Budget Committees: In some communities they are a major player, in others they assume an "advisory" role
(from Maine Townsman, January 1993)
by Jo Josephson, Assistant Editor

Budget Committees. Budget Boards. Budget Review Committees. Finance Committees. Warrant Committees.

By whatever name you call them, they're busy these days, burning the midnight oil, scrutinizing and commenting on the budgets that their fellow taxpayers will act upon come town meeting time.

Whether you agree with their recommendations or not, it is refreshing to know in these days of state and federal mandates, that municipalities can choose to have a budget committee . . . or not to have one. Which is to say, budget committees are creatures of home rule.

There is no State statute requiring municipalities in Maine to have a budget committee. And while many municipalities do have some form of a budget committee, there are probably more that do not.

They are "a wider circle than the board." They are "seven extra people to make sure the town spends what it can afford." They serve as a "piece of town meeting." They serve as a "pre-town meeting." Such are the comments of municipal officials whose communities have formed budget committees.

If an item is not acceptable to the budget committee it probably won't be acceptable to the voters at town meeting say some, which is to say, they serve as a "red flag" for the elected officials.

But then, a good budget committee can make for a rather bland town meeting, if everything has been thrashed out in advance, say those who choose not to have them. Some, like South Berwick Town Manager Jim Kotredes (soon to be in Millinocket), argue that "the town meeting is the ultimate form of budget committee."

Then there are those who, when asked why they don't have one, say: "Well we've just never thought about it." Or, "It hasn't ever come up." Or, "It would slow things down."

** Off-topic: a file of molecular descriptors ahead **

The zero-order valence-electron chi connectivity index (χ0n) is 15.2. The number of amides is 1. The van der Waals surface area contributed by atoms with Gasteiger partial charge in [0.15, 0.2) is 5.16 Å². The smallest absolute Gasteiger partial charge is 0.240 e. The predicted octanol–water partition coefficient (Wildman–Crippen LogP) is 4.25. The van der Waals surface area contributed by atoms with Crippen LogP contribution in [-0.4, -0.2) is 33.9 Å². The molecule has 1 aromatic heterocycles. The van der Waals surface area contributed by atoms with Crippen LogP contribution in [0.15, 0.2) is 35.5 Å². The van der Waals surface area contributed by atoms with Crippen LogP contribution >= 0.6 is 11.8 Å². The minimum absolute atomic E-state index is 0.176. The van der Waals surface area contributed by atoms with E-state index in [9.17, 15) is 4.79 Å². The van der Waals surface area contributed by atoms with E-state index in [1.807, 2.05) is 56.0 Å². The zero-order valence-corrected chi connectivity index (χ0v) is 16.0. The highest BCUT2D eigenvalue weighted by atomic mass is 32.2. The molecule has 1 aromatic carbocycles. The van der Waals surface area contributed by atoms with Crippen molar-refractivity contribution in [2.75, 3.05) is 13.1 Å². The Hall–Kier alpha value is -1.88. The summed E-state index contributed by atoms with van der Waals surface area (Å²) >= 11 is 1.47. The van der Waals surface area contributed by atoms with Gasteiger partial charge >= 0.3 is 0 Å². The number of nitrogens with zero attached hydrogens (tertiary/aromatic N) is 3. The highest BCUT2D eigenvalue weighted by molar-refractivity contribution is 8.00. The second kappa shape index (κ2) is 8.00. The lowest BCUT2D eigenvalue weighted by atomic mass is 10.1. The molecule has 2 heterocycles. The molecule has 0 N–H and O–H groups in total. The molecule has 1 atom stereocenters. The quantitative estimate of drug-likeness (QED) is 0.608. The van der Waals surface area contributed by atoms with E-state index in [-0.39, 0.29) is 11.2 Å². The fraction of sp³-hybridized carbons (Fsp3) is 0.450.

This article looks at a few of the budget committees currently operating around the state. It looks at them in terms of their membership, size and structure as well as their relationship to the whole budgetary process, right through town meetings.

In doing so, it occasionally looks at how finance committees in Massachusetts, where state statutes mandate that most towns have finance committees, are constituted and operate.

It draws this information from the Massachusetts Finance Committee Handbook, which is published by the Association of Town Finance Committees in Massachusetts. The handbook has been developed to assist communities in the formation and structure of their committees and to educate committee members about their responsibilities.

The Creation Of Budget Committees.

As noted above, budget committees in Maine are creatures of home rule. They can be created by local ordinance or charter by the legislative body (town meeting); they can be created by the elected officials (board of selectmen or council); or a community can decide it doesn't need one.

If they are created by local ordinance or charter, they are referred to as "standing" committees." If they are created by the elected officials, they are known as "ad hoc" committees, and, as such serve at the pleasure of the elected officials.

While it is not known how many municipalities in Maine have budget committees, a look at the municipalities that have charters by MMA's Geoff Herman last year (see Municipal Charters, MAINE TOWNSMAN, August 1992), finds that of the 75 municipalities in Maine with charters, 18 or approximately 25 percent of them have budget committees. Budget committees can be found in municipalities of all sizes, from less than 1,000 to over 10,000 population.